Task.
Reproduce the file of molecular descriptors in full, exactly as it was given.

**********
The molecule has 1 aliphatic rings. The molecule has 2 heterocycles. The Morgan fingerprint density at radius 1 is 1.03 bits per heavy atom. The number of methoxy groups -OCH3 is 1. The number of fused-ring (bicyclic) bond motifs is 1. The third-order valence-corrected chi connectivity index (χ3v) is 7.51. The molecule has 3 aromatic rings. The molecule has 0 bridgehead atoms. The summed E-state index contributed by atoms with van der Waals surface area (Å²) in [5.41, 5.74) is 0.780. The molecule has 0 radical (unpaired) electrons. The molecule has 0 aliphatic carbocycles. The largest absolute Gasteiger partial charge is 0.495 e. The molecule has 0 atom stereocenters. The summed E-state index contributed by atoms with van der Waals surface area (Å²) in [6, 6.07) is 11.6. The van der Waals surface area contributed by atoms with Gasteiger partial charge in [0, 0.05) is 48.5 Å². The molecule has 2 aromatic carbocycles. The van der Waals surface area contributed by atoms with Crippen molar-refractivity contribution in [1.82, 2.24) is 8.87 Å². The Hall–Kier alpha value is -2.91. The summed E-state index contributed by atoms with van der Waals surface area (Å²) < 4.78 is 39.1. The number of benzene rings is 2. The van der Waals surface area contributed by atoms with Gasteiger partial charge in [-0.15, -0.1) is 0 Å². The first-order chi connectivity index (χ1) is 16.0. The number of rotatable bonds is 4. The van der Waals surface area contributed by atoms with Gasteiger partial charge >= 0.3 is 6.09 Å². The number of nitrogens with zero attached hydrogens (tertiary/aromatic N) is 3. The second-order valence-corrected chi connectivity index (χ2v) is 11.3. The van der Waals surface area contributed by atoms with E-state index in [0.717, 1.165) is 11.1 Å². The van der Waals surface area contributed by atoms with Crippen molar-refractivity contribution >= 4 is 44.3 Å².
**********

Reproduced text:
The molecule has 1 aliphatic rings. The molecule has 2 heterocycles. The Morgan fingerprint density at radius 1 is 1.03 bits per heavy atom. The number of methoxy groups -OCH3 is 1. The number of fused-ring (bicyclic) bond motifs is 1. The third-order valence-corrected chi connectivity index (χ3v) is 7.51. The molecule has 3 aromatic rings. The molecule has 0 bridgehead atoms. The summed E-state index contributed by atoms with van der Waals surface area (Å²) in [5.41, 5.74) is 0.780. The molecule has 0 radical (unpaired) electrons. The molecule has 0 aliphatic carbocycles. The largest absolute Gasteiger partial charge is 0.495 e. The molecule has 0 atom stereocenters. The summed E-state index contributed by atoms with van der Waals surface area (Å²) in [6, 6.07) is 11.6. The van der Waals surface area contributed by atoms with Gasteiger partial charge in [0, 0.05) is 48.5 Å². The molecule has 2 aromatic carbocycles. The van der Waals surface area contributed by atoms with Crippen molar-refractivity contribution in [1.82, 2.24) is 8.87 Å². The Hall–Kier alpha value is -2.91. The summed E-state index contributed by atoms with van der Waals surface area (Å²) < 4.78 is 39.1. The number of benzene rings is 2. The van der Waals surface area contributed by atoms with Gasteiger partial charge in [-0.15, -0.1) is 0 Å². The first-order chi connectivity index (χ1) is 16.0. The number of rotatable bonds is 4. The van der Waals surface area contributed by atoms with Gasteiger partial charge >= 0.3 is 6.09 Å². The number of nitrogens with zero attached hydrogens (tertiary/aromatic N) is 3. The second-order valence-corrected chi connectivity index (χ2v) is 11.3. The van der Waals surface area contributed by atoms with E-state index in [0.717, 1.165) is 11.1 Å². The van der Waals surface area contributed by atoms with Crippen molar-refractivity contribution >= 4 is 44.3 Å².